Cleaning Gutters

Cleaning Gutters

Water, leaves and dirt trapped in wooden and metal gutters and eaves troughs can cause major damage to your roof and exterior siding, which can also lead to damage to the interior of your home.  Maintaining clean gutters takes a little time and know-how but could save you money and heartache down the road.

Steps for Cleaning Gutters and Eaves Troughs

1. Before cleaning your gutters, make sure you have access to the roof - preferably with a ladder. Make sure the ladder is sturdy and well-secured.  Do not lean your ladder against the downspout or gutter and never hold on to the gutter or downspout for support, as they can easily bend or break.

2. To clean gutters, remove leaves and twigs from gutters by hand or with a satisfactory tool such as a small garden trowel, or an actual gutter scoop found at your local hardware store.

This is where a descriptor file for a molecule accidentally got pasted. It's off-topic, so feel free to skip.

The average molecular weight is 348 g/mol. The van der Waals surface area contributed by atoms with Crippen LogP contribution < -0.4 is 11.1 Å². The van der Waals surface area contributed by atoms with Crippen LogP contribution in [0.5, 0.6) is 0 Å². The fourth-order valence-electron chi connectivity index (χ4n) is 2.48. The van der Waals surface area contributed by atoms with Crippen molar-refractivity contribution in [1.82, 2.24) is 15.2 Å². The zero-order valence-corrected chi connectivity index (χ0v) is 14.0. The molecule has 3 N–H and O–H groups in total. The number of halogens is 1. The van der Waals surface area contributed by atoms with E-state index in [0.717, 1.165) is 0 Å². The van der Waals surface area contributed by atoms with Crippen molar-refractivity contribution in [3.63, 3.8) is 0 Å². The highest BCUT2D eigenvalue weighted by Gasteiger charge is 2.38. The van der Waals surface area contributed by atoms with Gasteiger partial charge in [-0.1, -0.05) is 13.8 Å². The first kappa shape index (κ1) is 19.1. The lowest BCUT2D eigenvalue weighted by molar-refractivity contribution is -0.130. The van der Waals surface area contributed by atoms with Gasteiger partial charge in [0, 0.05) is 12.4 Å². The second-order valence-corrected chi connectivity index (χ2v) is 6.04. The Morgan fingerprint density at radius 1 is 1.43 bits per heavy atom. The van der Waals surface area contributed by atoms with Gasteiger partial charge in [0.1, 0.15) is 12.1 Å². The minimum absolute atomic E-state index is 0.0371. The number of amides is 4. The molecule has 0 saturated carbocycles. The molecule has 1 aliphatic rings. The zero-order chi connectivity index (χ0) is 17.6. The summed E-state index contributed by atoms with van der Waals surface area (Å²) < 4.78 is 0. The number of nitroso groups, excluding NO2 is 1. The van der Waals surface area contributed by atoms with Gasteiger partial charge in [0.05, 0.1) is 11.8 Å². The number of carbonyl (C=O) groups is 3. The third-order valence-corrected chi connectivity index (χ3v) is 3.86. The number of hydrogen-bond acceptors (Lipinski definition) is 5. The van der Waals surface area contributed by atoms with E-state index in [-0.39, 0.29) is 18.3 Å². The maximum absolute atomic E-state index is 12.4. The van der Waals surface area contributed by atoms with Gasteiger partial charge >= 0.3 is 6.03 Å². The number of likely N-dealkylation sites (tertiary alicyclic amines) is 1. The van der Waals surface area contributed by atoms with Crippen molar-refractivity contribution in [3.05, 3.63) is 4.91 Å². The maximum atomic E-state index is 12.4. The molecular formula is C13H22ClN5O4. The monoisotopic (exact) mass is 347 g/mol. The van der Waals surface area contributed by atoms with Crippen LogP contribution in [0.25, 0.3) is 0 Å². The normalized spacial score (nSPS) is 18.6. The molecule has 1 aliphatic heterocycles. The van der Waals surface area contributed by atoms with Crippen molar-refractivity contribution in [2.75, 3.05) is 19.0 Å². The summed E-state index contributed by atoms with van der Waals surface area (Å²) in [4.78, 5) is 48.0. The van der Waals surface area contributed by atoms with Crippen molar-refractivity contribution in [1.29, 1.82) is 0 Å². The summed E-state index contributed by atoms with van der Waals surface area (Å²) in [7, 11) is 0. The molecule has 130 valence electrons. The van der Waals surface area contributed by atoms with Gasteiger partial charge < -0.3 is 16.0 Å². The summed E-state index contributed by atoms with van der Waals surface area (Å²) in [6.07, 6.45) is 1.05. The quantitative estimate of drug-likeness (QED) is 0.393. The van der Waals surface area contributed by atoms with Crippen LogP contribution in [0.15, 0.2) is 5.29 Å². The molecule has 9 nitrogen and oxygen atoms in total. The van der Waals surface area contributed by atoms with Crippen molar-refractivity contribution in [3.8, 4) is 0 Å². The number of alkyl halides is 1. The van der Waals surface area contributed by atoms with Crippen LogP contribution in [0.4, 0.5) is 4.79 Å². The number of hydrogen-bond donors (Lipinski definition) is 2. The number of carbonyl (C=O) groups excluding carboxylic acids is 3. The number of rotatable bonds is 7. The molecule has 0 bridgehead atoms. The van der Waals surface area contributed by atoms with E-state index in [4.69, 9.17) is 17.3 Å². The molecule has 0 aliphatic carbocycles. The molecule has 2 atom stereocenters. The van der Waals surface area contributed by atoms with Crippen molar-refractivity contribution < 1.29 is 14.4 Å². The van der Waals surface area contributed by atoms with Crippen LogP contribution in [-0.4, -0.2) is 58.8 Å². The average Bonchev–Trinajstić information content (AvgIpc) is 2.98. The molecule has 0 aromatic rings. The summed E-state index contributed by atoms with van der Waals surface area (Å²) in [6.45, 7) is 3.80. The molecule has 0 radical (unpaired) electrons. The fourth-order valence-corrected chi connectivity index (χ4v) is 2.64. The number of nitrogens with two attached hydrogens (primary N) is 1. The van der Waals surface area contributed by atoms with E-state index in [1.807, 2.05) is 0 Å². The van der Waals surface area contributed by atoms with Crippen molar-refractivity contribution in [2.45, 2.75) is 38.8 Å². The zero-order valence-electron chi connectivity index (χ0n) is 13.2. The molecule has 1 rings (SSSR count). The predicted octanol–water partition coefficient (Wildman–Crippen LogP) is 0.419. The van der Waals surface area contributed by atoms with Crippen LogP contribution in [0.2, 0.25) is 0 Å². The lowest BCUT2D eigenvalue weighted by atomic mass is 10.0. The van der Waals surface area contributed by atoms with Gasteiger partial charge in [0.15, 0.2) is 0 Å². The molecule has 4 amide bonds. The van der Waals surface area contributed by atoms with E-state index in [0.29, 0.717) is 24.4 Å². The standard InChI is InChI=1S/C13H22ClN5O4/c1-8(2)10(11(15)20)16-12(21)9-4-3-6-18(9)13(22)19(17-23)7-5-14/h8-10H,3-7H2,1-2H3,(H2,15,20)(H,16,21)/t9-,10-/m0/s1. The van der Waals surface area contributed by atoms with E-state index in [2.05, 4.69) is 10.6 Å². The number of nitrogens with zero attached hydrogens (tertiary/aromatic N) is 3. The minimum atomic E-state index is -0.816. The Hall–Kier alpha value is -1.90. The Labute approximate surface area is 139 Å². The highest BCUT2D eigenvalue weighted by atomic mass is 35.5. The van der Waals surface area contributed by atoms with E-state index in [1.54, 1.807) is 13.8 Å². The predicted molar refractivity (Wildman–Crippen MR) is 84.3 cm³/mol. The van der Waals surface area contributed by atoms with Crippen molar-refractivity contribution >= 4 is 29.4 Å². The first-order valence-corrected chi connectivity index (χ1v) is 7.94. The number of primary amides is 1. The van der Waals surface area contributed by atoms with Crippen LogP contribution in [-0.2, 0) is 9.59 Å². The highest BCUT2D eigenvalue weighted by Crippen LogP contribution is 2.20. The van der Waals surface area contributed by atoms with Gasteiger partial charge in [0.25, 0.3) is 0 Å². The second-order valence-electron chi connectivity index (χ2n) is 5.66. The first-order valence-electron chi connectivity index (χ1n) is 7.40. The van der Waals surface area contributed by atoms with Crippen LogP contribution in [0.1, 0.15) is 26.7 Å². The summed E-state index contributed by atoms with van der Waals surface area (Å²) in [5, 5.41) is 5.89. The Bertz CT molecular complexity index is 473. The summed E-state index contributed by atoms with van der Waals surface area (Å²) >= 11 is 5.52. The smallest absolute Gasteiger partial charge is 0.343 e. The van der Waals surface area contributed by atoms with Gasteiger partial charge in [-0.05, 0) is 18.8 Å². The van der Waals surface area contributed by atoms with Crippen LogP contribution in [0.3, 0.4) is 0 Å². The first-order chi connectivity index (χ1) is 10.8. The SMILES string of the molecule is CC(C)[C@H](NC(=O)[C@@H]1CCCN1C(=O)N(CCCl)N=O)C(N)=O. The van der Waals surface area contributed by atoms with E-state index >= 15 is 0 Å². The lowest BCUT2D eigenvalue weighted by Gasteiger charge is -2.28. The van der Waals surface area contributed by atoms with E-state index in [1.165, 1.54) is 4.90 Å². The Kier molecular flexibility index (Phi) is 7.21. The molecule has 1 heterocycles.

3. Wet or moisten solidified dirt in the gutter, which tends to be difficult to remove unless loosened by soaking. Once loose, clean out with gutter scoop or trowel.

4. With a garden hose, rinse remaining dirt down the downspouts. If the water doesn’t drain freely then the downspout is clogged.

5. If downspouts are clogged, use a garden hose to run large amounts of water through the supply until the clog is cleared.  If a plugged downspout can't be cleared with a hose, use a small plumber's snake or an unbent clothes hanger. Be careful not to damage downspouts.

6. Use a garden hose for final flush and cleaning of gutters and downspouts. (This will also reveal if there are any leaks in the system.)

7. Repair any leaks with appropriate outdoor caulking or specific gutter repair caulking.

8. If possible, cover gutters with wire or plastic mesh. This will dramatically cut down on debris in the future and cut down on your maintenance chores.

As with almost anything, a little maintenance with your gutters and downspouts can make all the difference.